A team of intelligent robots are being developed in Scotland to save some of the nation’s precious coral reefs. Researchers at Heriot-Watt University are making what are being called “coralbots” which will be able to re-assemble damaged coral pieces. In this way, they can regrow, according to the researchers.
Coral reefs are found in deep waters west of Scotland. They offer homes to thousands of fish and sharks. In fact, about a quarter of all marine life lives in and around coral, according to the World Wildlife Fund. Coral is a living organism found often in warm marine water, or cold water such as off the coast of Scotland, according to BCS.org. But, Scottish corals are being damaged by bottom fishing.
“The biggest, most immediate threat to deep-sea corals like the ones we have in waters off western Scotland is the bottom-fishing industry that damages and kills these corals,” Lea-Anne Henry, a Heriot-Watt University professor who is leading the research project, explained in a university statement.
The coral reefs are also damaged by pollution, according to the BBC. Limited regrowth of the coral is being done through the efforts of volunteer scuba divers who re-assemble coral fragments. But the divers can only spend limited time under water, and they can’t reach down to 200 meters where deep-sea coral is found.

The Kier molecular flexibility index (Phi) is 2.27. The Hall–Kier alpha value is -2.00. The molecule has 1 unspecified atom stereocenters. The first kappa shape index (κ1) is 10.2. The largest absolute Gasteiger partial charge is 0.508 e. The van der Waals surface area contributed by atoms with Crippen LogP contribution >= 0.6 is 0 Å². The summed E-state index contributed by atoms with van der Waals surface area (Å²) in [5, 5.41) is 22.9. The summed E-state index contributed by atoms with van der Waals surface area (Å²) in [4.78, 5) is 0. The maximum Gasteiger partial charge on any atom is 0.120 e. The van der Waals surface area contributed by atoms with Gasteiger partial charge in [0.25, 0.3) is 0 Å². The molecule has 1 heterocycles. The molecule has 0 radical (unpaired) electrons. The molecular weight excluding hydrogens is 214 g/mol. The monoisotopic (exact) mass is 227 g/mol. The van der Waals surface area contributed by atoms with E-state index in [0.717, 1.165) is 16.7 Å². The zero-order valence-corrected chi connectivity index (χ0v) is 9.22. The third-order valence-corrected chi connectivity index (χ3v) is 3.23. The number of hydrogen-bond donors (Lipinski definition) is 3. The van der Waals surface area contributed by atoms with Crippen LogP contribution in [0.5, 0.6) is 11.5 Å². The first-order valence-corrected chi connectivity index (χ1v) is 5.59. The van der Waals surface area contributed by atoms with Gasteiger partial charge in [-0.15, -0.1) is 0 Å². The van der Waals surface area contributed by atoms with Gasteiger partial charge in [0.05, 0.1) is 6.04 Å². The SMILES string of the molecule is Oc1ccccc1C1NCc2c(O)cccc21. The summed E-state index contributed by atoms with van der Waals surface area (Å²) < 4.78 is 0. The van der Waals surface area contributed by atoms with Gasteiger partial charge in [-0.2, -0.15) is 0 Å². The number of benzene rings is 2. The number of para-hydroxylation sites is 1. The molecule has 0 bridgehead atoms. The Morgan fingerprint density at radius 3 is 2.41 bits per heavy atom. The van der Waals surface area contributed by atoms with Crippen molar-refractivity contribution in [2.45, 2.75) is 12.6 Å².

This is where the robots come in.
Teams of small, autonomous robots locate coral fragments and cement them to the reef. It will take the robots just days or weeks to accomplish the task, rather than many years or centuries for them to regrow on their own.
The robots are also being taught how to recognize coral fragments in the water.
The robots are about a meter long, and have built-in video, image-processing, as well as scoops and arms. They work in a way scientists say resembles "swarms," the BBC said. The robots can be put into use in other regions of the world, too.
Heriot-Watt Professor David Corne added that, “The most exciting thing about this project is that it offers us the potential to restore the function of reefs, both shallow and deep, across the globe, which we all enjoy and benefit from in some way.”
In other research projects, scientists have developed underwater robots which can detect mines, SDNzone reported.
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Edited by Amanda Ciccatelli